Daniel Domberger, a Partner at Livingstone which is an international Mergers & Acquisitions firm, argued that the statistics show a tremendous quarter on quarter investment growth despite Remainer claims Brexit will hinder harm UK business.
He said: “The US remains the single largest source of foreign buyers into the UK accounting for about 46 percent of them.
“The next largest is European buyers at about 43 percent.
“Interestingly US interest in the UK has been relatively flat but European buyers acquiring UK businesses increased about 16 percent quarter on quarter in contrast to Germany for example.”
The expert was told that the statistics surely mean the Brexit scaremongering and all those trying to “shove the UK” is incorrect and that the UK is still an attractive proposition for investors.
Mr Domberger said: “It certainly does and certainly quarter on quarter that increased and that increased in foreign acquisitions.
“Having said which domestic acquisitions, so British companies and investors buying other British businesses, grew twice as quickly so that grew about 15 percent quarter on quarter.”
The comments follow a new study which shows half of business leaders will be put off employing workers from the European Union as a result of Brexit.
Two out of five admit they have limited or no understanding of how the Brexit process will affect their business or workers’ rights.
A survey of 400 businesses by Blacks Solicitors found that most were worried about leaving the EU and one in four said they were underprepared.
Louis MacWilliam of Blacks Solicitors said: “With less than seven months to go until Britain leaves the EU, it is worrying that such large numbers of employers still feel in the dark about their ability to retain and recruit EU nationals.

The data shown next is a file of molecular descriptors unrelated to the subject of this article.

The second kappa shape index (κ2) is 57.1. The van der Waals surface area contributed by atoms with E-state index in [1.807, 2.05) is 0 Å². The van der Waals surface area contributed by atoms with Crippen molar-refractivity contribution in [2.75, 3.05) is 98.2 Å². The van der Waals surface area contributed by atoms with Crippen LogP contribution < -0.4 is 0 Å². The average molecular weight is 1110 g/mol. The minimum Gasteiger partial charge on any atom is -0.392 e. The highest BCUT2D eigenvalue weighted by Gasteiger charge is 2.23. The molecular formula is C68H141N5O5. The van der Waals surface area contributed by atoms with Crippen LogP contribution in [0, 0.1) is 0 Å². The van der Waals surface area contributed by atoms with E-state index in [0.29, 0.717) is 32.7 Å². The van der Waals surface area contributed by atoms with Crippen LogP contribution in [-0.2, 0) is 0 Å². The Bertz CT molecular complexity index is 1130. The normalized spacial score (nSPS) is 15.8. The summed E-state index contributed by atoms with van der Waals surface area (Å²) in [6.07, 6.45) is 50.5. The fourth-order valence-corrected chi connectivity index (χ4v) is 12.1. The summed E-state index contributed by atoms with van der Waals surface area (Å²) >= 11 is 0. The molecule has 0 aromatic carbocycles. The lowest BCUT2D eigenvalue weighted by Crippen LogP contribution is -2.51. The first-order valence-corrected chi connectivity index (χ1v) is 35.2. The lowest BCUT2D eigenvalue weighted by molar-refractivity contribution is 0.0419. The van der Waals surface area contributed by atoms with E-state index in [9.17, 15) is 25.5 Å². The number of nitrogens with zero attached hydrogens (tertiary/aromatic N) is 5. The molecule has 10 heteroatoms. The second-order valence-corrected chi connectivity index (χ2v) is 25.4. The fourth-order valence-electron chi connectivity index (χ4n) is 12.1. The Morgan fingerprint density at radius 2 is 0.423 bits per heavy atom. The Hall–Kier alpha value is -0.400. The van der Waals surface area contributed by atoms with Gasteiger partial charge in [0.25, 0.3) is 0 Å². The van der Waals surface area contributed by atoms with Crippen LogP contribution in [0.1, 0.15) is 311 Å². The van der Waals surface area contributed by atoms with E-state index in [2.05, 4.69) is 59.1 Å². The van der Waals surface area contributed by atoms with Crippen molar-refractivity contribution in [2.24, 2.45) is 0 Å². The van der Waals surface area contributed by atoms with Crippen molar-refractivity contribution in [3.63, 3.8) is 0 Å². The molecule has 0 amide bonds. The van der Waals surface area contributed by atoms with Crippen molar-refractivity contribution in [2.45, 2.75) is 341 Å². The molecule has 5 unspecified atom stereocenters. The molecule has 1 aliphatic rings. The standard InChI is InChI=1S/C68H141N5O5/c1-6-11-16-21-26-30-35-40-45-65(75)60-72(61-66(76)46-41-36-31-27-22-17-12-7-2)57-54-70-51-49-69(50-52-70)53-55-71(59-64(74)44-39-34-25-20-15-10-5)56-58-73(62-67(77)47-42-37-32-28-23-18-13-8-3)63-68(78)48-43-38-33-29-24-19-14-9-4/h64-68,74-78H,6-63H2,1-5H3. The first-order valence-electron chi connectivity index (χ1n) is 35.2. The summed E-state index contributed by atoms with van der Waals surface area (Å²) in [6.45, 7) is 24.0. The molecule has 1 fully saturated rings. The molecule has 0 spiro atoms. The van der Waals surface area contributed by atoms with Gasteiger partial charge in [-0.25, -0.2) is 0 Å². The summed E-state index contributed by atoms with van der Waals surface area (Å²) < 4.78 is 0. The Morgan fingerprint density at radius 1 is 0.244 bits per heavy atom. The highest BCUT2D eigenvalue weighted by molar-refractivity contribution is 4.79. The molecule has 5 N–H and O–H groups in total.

“This is in spite of the Home Office publishing concrete details about the new mandatory registration scheme for EU nationals, due to open later this year.
“Businesses rely heavily on EU labour and employers can play an important role in securing the rights of their EU employees.”
In addition, Japanese banking giant Nomura has started contacting clients to transfer business from London to Germany as it ramps up preparation for a hard Brexit.
EU clients of its trading unit are being asked to put together paperwork that will enable them to do business with Nomura’s new Frankfurt entity, which was granted a securities trading licence by the German regulator in June.
Its new entity – which will operate as Nomura Financial Products Europe or NFPE – will have its headquarters in the German financial hub, with branches in Finland, France, Italy, the Netherlands, Spain and Sweden.
A copy of the letter sent to clients, seen by the Press Association, said: “We are ready to begin onboarding clients to this entity so that we are fully prepared in the event of a ‘Hard Brexit’ – i.e. that the UK leaves the EU on the 29 March 2019 and UK financial services organisations lose their passporting rights at that time.
“We recognise that transitional arrangements may extend this deadline but since it is not yet known how comprehensive those arrangements may be, or what services they will cover, we are making plans to ensure that our service to you can continue without disruption in any eventuality.”